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'Wishing Well' is hilarious and deep

October 23, 2003|David C. Nichols | Special to The Times

Inordinate audience regard accompanies "Wishing Well," now deluging Burbank's Victory Theatre Center with laughter. Jon Klein's new comedy about mother-daughter revelations during one stormy weekend in North Carolina is a superior populist construct of considerable hilarity.

The protagonist is Callie Quayle (Kathleen Bailey), first seen by flashlight before Gary Randall's superb cutaway set. Insurance "casualty specialist" Callie has reluctantly returned to her childhood Bald Head Island home and widowed mother, Mrs. Cauthen (Judy Jean Berns), who is a caution.

Mom, critical of Callie and indulgent of younger daughter Cindy (Tracey Stone), harbors a secret concerning their late father. Her confession launches a hurricane of contradictions, taking in African American neighbor Richard (Tai Bennett) and Dennis (Joe O'Connor), Callie's "cautious weatherman" husband. Linking everything is the symbolic title cistern, long deployed by Callie for reverse-psychology wishes, all of which have been trumped at the heartwarming resolution.

The prodigious Klein is perhaps best known for "T Bone N Weasel" (presented in this venue in 1987), which was adapted for a 1992 TNT film starring the late Gregory Hines. Though Klein's hybrid of social comment and howling one-liners can cloy, here he is atop his game. The plot is engrossing, even surprising, its comedy emerging from the characters' regional viewpoints in a manner combining John Guare and Beth Henley.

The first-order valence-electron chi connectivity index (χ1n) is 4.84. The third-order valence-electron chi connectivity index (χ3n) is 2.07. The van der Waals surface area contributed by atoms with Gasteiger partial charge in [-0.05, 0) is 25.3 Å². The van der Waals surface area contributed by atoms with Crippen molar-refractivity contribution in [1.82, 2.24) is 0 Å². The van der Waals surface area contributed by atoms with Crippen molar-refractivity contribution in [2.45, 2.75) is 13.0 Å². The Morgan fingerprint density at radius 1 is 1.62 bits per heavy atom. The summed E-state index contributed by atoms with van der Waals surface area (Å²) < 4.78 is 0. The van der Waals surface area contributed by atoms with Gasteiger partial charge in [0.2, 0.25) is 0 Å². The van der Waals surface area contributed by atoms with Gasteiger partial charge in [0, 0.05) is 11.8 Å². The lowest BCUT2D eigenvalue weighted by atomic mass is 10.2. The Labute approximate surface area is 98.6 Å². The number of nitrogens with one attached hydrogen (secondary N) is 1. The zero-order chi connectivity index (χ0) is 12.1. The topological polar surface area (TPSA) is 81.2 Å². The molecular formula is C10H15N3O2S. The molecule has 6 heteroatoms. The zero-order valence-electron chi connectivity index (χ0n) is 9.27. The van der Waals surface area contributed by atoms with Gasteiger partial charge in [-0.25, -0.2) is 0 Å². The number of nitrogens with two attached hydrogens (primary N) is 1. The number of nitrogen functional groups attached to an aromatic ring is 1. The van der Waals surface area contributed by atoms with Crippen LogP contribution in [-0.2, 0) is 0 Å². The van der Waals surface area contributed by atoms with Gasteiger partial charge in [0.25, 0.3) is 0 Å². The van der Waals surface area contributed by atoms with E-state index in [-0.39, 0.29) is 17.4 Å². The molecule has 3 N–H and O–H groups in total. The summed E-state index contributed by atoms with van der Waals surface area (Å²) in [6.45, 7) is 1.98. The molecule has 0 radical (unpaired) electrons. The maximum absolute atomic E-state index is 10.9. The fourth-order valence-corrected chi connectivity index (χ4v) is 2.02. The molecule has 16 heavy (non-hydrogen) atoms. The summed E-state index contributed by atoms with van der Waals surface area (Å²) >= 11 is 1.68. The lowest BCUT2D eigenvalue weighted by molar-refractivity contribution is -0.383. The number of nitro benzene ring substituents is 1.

Director Maria Gobetti helms an excellent production. Besides Randall's award-worthy work, Dawn DeWitt's costumes, Steve Braverman's sound and Tom Ormeny's lighting are keenly effective.

The terrific cast draws its sure-fire zingers from a wellspring of character truth. Bailey's ease with direct address is mirrored by palpable inner life in a wonderful performance. Stone manipulates her Andie McDowell quality with delectable precision; Bennett and O'Connor are expert comic actors; and Berns' deadpan crank steals the show.

There is nothing miraculous about "Wishing Well"; its commercial contours are too familiar for greatness. Yet, Klein and company deliver big-scale laughs and lingering wisdom, which typify this satisfying crowd-pleaser.


'Wishing Well'

Where: Victory Theatre Center, 3326 W. Victory Blvd., Burbank

When: Thursdays-Saturdays, 8 p.m.; Sundays, 4 p.m.

Ends: Nov. 16

Price: $22-$25

Contact: (818) 841-5421

Running time: 2 hours, 20 minutes

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